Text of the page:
Guilt Over Gifts

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Guilt over gifts

How to Have a More Joyful Gift-Giving Experience


It’s the season of gift giving and this could either be stressful or joyful - both for the giver and receiver. 

Let’s first tackle about the stress that gift giving usually gives people. For the giver,we put a lot of thought and effort into finding the best gift to our friends and loved ones because we wanted them to be pleased and happy. We stress about how the receiver will react when they receive the gift. Will they like it? What will they think about my gift? Is this enough to show my appreciation to them? 

Then for the receiver, the most stressful part is receiving a gift that we don’t like and not knowing what to do with it. The usual tendency is of course to just keep it until it becomes clutter in our own homes.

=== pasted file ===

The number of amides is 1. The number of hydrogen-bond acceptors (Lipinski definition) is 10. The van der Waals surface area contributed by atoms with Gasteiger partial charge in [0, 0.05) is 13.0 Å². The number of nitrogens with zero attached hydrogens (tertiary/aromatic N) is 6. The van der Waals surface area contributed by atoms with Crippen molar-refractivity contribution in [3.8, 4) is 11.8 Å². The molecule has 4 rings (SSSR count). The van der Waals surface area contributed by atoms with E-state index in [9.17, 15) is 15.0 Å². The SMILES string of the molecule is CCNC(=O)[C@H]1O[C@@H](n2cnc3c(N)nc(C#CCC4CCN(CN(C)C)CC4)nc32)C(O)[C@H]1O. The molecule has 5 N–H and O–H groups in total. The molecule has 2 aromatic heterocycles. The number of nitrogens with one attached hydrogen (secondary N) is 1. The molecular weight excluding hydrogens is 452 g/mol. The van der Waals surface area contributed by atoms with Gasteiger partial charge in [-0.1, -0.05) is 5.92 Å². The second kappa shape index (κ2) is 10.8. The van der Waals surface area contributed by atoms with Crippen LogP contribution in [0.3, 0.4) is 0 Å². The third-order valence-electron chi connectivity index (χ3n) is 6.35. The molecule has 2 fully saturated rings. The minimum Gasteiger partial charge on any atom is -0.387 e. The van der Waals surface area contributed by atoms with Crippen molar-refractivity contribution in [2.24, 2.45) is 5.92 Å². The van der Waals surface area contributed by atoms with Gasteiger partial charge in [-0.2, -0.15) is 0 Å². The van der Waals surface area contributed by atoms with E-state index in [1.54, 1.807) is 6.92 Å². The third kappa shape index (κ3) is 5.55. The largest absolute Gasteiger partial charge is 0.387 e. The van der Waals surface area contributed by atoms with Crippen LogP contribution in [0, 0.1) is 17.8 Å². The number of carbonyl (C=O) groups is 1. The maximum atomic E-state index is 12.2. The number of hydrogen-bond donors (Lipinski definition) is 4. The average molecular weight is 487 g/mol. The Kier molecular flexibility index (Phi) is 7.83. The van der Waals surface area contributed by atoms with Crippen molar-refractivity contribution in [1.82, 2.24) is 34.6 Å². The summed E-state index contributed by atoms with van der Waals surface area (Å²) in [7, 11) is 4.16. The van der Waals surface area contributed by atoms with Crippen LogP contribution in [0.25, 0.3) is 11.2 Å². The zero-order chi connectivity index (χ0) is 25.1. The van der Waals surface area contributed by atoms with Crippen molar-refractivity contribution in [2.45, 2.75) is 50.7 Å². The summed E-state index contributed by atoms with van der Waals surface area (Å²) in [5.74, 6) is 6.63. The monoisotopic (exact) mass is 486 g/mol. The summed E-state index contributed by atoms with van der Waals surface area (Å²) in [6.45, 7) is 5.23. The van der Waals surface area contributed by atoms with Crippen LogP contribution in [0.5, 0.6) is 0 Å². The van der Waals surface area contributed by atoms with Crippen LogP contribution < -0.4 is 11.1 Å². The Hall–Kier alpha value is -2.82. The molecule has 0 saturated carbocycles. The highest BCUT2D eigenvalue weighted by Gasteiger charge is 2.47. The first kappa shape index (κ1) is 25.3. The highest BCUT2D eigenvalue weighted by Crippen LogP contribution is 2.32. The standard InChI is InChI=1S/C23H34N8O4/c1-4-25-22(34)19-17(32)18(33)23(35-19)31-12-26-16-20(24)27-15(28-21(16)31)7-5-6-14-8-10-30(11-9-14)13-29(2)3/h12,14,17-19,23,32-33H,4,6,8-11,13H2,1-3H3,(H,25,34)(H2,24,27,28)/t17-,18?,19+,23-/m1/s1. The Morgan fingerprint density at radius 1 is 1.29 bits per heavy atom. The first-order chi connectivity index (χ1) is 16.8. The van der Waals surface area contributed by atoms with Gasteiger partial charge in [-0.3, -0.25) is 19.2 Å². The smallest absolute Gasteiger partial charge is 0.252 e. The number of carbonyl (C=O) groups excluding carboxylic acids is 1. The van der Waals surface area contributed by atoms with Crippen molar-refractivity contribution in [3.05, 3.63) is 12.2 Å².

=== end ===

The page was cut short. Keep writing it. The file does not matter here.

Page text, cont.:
Guilt is always the prevailing feeling whenever we want to discard an unwanted gift. But it doesn’t have to be that way. Gift giving is a joyful act that both the giver and receiver deserve to experience.

I remember a time when I got really upset when I learned that my mom decided to give away a bag I’ve given her for mother’s day.  I saved up for that bag and carefully searched through stores for the best I can find. I broke down in tears as I told her about how I felt. My mom wiped away the tears from my face and told me something which changed my perspective about gift-giving.  

She told me that she’s giving away my gift simply because it’s not her style, and it would be such a waste to keep it if she’ll not be able to use it. Then she held my hand and told me that even though she didn’t like the gift itself, she felt how much loved and appreciated she was through my gift. After our heartfelt conversation, I felt totally  okay for her to do whatever she wanted with my gift. I didn’t want her to feel burdened of keeping something she didn’t like, and feel guilty of letting it go just because it came from me.